Subepithelial Infiltrates

While I’ve yet to hear of a practitioner misdiagnosing a bacterial corneal ulcer as viral or a dendrite as bacterial, the stromal keratitides generated by various infectious and inflammatory events do seem to create much uncertainty. Subepithelial infiltrates (SEIs) seem to be the source of greatest confusion among practitioners. This problem is encountered most frequently in contact lens wearers, but similar pathways are in play for epidemic keratoconjunctivitis (EKC), Thygeson’s superficial punctate keratitis, herpetic nummular stromal keratitis, and even corneal graft rejection manifesting as SEIs.

While the exact pathway that leads to the presence of SEIs has not been clearly elucidated in all etiologies, the clinical picture of a red photophobic eye with small focal SEIs either numbering few or multiple across the cornea in the absence of a large ulcer (either stromal or epithelial), represents an inflammatory event. Though it’s true the instigating antigens may be either bacterial or viral in nature, SEIs do not represent an actual infectious process. In most cases, the infiltrates are an accumulation of white cells presumably in the absence of actively replicating bacterial or viral particles.

The treatment in contact lens-induced cases is as simple as discontinuing lens wear for a period of time; however, SEIs of any etiology will respond very well to topical corticosteroids. A note of caution: herpetic nummular SEIs, like any herpetic immune stromal keratitis, should be treated judiciously with a “drop for drop” of prophylactic antiviral. In other words, for every drop of corticosteroid placed in the eye to treat the inflammatory event, a drop of antiviral should be used as well to prevent reactivation of any live virus still within the cornea.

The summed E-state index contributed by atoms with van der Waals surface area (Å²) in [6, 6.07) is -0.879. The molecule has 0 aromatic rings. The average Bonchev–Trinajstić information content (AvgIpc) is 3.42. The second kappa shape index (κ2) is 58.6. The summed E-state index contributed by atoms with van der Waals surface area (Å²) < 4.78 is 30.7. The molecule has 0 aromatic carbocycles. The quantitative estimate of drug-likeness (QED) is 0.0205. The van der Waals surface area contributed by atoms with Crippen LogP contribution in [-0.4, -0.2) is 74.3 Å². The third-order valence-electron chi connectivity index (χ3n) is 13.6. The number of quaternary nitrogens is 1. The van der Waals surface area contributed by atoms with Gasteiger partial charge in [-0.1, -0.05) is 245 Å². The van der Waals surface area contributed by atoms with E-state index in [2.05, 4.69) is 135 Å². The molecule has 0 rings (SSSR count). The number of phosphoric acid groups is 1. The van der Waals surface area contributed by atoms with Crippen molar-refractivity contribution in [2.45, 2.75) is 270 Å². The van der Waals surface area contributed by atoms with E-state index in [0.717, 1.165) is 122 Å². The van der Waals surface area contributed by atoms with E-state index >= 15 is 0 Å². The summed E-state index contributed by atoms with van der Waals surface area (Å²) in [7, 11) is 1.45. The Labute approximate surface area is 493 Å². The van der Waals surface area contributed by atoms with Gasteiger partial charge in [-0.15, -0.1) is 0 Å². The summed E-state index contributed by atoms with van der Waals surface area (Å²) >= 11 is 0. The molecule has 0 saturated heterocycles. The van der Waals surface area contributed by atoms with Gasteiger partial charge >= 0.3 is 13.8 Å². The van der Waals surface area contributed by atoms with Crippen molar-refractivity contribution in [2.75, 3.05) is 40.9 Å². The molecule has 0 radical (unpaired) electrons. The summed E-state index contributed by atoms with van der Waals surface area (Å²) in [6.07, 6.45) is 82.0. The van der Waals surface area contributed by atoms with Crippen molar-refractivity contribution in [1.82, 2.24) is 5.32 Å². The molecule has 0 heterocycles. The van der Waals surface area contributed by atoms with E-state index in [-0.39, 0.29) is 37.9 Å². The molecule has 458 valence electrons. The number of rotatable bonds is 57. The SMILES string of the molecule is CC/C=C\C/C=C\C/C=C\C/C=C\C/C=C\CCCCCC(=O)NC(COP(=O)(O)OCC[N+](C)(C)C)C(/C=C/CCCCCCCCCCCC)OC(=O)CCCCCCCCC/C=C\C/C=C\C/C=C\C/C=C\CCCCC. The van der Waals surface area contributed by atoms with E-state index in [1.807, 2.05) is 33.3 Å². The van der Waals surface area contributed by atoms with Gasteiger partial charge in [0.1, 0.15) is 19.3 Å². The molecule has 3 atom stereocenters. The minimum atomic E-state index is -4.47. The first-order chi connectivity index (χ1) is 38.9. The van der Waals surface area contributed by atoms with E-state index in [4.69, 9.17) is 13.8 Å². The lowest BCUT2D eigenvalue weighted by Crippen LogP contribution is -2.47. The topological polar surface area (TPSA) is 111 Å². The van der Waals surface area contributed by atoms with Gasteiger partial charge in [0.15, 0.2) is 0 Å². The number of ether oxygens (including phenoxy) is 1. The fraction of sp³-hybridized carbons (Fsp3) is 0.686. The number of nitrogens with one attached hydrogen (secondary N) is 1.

Factors that must be assessed and documented when following presumed bacterial ulcers include: horizontal and vertical dimensions of the infiltrate and epithelial defect, depth of the ulcer bed, characteristics of the infiltrate margin and anterior chamber reaction. Tracking these details of ulceration will allow the clinician to quickly and accurately assess treatment success or failure and respond accordingly.

Specific bacterial infections have known characteristic appearances that can be useful in making clinical assessments, but should not be considered diagnostic. The most frequently encountered gram-negative source of bacterial corneal infection, Pseudomonas aeruginosa—the most common source of contact lens-related microbial keratitis—causes a rapidly progressing suppurative corneal ulcer that can result in perforation.3 The appearance of this ulcer is typically wet looking with obvious necrosis of stromal tissue. Non-hemolytic streptococcal ulcers also cause a wet appearing suppurative infiltrate.

On the polar opposite side of the indolence spectrum would be certain non-tuberculous Mycobacterium species, which present as slowly developing focal dense infiltrates and low-grade inflammation, or the alpha-hemolytic Streptococci, which are the most frequent (though not only) source of infectious crystalline keratitis (ICK).4 ICK can be caused by a number of pathogenic species and presents with a radially-spoked, snowflake-like infiltrate. The development of this very defined, but subtle infiltrate is predicated on bacteria that draw a minimal stromal infiltration of white blood cells, which allows the infiltrate to progress slowly along the interlamellar spaces of collagen fibers.